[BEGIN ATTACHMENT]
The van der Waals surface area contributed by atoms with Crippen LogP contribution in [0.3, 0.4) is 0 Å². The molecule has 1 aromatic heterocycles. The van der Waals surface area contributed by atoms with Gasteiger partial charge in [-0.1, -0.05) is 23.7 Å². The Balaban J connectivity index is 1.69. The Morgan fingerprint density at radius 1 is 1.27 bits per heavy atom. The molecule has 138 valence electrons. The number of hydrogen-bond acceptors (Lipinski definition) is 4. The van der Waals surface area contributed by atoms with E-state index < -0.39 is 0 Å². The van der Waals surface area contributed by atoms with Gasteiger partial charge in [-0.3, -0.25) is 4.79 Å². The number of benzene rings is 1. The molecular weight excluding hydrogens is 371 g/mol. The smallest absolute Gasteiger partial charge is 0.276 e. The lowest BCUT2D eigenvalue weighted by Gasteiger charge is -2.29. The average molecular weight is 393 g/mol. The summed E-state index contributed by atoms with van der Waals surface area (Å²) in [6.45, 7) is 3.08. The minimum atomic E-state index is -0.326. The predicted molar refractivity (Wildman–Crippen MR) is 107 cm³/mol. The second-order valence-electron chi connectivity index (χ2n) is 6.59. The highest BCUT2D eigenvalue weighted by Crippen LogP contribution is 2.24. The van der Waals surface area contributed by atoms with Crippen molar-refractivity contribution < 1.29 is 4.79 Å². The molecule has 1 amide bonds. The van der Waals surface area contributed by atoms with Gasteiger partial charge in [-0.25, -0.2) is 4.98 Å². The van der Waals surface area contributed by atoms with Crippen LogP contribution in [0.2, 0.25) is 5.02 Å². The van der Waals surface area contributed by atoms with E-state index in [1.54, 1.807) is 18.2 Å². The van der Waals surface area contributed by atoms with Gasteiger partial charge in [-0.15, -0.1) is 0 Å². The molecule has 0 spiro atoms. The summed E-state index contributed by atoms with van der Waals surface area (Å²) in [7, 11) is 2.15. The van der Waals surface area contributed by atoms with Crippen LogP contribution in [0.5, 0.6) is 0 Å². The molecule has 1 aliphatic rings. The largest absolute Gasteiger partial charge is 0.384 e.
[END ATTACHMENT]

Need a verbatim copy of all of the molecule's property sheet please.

The van der Waals surface area contributed by atoms with Crippen LogP contribution in [0.3, 0.4) is 0 Å². The molecule has 1 aromatic heterocycles. The van der Waals surface area contributed by atoms with Gasteiger partial charge in [-0.1, -0.05) is 23.7 Å². The Balaban J connectivity index is 1.69. The Morgan fingerprint density at radius 1 is 1.27 bits per heavy atom. The molecule has 138 valence electrons. The number of hydrogen-bond acceptors (Lipinski definition) is 4. The van der Waals surface area contributed by atoms with E-state index < -0.39 is 0 Å². The van der Waals surface area contributed by atoms with Gasteiger partial charge in [-0.3, -0.25) is 4.79 Å². The number of benzene rings is 1. The molecular weight excluding hydrogens is 371 g/mol. The smallest absolute Gasteiger partial charge is 0.276 e. The lowest BCUT2D eigenvalue weighted by Gasteiger charge is -2.29. The average molecular weight is 393 g/mol. The summed E-state index contributed by atoms with van der Waals surface area (Å²) in [6.45, 7) is 3.08. The minimum atomic E-state index is -0.326. The predicted molar refractivity (Wildman–Crippen MR) is 107 cm³/mol. The second-order valence-electron chi connectivity index (χ2n) is 6.59. The highest BCUT2D eigenvalue weighted by Crippen LogP contribution is 2.24. The van der Waals surface area contributed by atoms with Crippen molar-refractivity contribution < 1.29 is 4.79 Å². The molecule has 1 amide bonds. The van der Waals surface area contributed by atoms with Gasteiger partial charge in [-0.25, -0.2) is 4.98 Å². The van der Waals surface area contributed by atoms with Crippen LogP contribution in [0.2, 0.25) is 5.02 Å². The van der Waals surface area contributed by atoms with E-state index in [1.54, 1.807) is 18.2 Å². The van der Waals surface area contributed by atoms with Gasteiger partial charge in [-0.15, -0.1) is 0 Å². The molecule has 0 spiro atoms. The summed E-state index contributed by atoms with van der Waals surface area (Å²) in [7, 11) is 2.15. The van der Waals surface area contributed by atoms with Crippen LogP contribution in [0.5, 0.6) is 0 Å². The molecule has 1 aliphatic rings. The largest absolute Gasteiger partial charge is 0.384 e.